We are only just beginning to understand the scope of the demographic and cultural destruction which foreign contact brought to Florida in the sixteenth century. The effects of slaving raids and local wars on the indigeous population were minor compared to those of the new epidemic diseases such as smallpox and measles, which devastated local tribes. A population of well over half a million people plummeted to one-tenth that size within several generations, leaving long-established societies in shambles. Henry Dobyns has recently suggested that the story of the “fountain of youth,” long a central feature of early Florida lore, may in fact relate to the desperate efforts of native people to find healing waters that could cure their strange new maladies. 

During the second half of the sixteenth century the Spanish spread their tenuous dominion northward along the Atlantic coast in an effort to pre-empt their French and English rivals. First Jesuit and then Franciscan missionaries were used to open contacts with coastal tribes. Envoys sent to Chesapeake Bay were killed in the 1580s, but numerous small missions were established on the shores of “Chicora,” the region that would later be called Georgia and South Carolina. By controlling the Sea Islands, the Spanish could reduce foreign piracy, gain protection for their ships from frequent hurricanes, and perhaps even open up an overland route to the new mines of northern Mexico or other riches of the American interior. 

This missionary outreach, never large by Latin American standards, was most intense in northwest Florida (Apalache), northeast Florida (Timucua), and the coastal region below the Savannah River (Guale). The tribes in these areas, like those in New England a generation later, had been ravaged by disease without being entirely destroyed. As a result, they were too weak to offer unified resistance and desperate enough to be receptive to Spanish blandishments of military assistance and religious guidance.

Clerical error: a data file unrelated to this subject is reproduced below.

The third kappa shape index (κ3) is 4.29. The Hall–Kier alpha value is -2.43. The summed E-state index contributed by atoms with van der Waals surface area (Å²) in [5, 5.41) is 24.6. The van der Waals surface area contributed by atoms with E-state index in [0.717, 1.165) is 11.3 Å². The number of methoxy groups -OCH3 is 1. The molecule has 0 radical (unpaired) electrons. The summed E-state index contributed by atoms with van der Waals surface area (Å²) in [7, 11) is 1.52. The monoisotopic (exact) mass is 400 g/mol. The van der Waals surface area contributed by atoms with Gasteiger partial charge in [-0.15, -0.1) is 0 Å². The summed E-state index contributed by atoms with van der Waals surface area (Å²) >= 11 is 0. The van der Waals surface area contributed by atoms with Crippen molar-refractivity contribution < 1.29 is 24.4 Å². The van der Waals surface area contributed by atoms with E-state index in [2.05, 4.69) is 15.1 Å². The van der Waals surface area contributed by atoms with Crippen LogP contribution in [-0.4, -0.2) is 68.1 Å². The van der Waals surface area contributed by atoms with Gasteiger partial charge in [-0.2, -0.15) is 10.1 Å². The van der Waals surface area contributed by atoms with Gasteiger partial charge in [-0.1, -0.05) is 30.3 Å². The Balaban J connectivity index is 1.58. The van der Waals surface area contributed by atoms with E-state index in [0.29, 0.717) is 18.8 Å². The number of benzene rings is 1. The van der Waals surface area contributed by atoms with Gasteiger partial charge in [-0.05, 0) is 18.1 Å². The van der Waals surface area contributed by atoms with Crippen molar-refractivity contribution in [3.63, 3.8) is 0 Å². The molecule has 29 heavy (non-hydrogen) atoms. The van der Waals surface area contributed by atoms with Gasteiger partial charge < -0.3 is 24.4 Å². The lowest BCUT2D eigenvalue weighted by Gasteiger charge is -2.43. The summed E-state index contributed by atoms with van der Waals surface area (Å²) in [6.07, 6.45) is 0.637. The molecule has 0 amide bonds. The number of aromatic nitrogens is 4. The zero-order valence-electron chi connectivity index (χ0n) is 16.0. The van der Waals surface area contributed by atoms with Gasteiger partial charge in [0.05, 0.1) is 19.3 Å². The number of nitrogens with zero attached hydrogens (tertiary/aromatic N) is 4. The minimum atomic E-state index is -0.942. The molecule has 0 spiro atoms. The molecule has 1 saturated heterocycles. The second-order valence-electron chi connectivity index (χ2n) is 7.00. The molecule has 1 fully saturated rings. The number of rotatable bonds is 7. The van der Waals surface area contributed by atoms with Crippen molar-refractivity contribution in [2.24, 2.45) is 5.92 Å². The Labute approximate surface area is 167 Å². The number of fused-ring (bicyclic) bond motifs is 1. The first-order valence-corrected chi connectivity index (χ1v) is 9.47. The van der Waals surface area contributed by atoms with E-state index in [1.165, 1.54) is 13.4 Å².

In the province of Guale, for example, some 20 or 30 thousand people were settled in scores of small villages between St. Andrew Sound and the mouth of the Savannah when missionaries established the presidio of Santa Caterina on the island of Guale, now known as St. Catherine’s Island. Conversions were few, but the Indians tolerated the presence of priests and watched for possible evidence of the power of their diety, such as when a drought ended shortly after the erection of a Christian cross. 

The Guale had accepted the first Spanish offers of peace in the 1560s when they were at war with the stronger Edisto Indians further up the coast. But by 1576 they sought an alliance with the Edisto and the neighboring Escamacu on the basis of “the injury they had received” from the Spanish. When a shipwreck deposited more than 100 anti-Spanish Frenchmen on their shores the following year, the Guale sent emissaries south to St. Augustine in hopes of convincing mission Indians there to join them in driving the Spaniards out of the region “with the help of the French.” The Spanish governor struck back, and in the • three-year Escamacu War he managed to drive the Edisto tribe northward from Port Royal, to turn the Guale against their Escamacu allies, and then to burn 19 villages of the Guale themselves as a reprisal for harboring Frenchmen. 

Military brutality and demands for tribute in the form of provisions and labor for Spanish soldiers did little to ease the missionaries’ task, and they remained constantly at odds with the Spanish authorities whose policies they had been sent to implement. The friars protested when authorities in St. Augustine failed to provide adequate pay and supplies for Spaniards billeted along the coast, who then took to stealing food from the same Indians whom the missionaries hoped to convert to Christianity.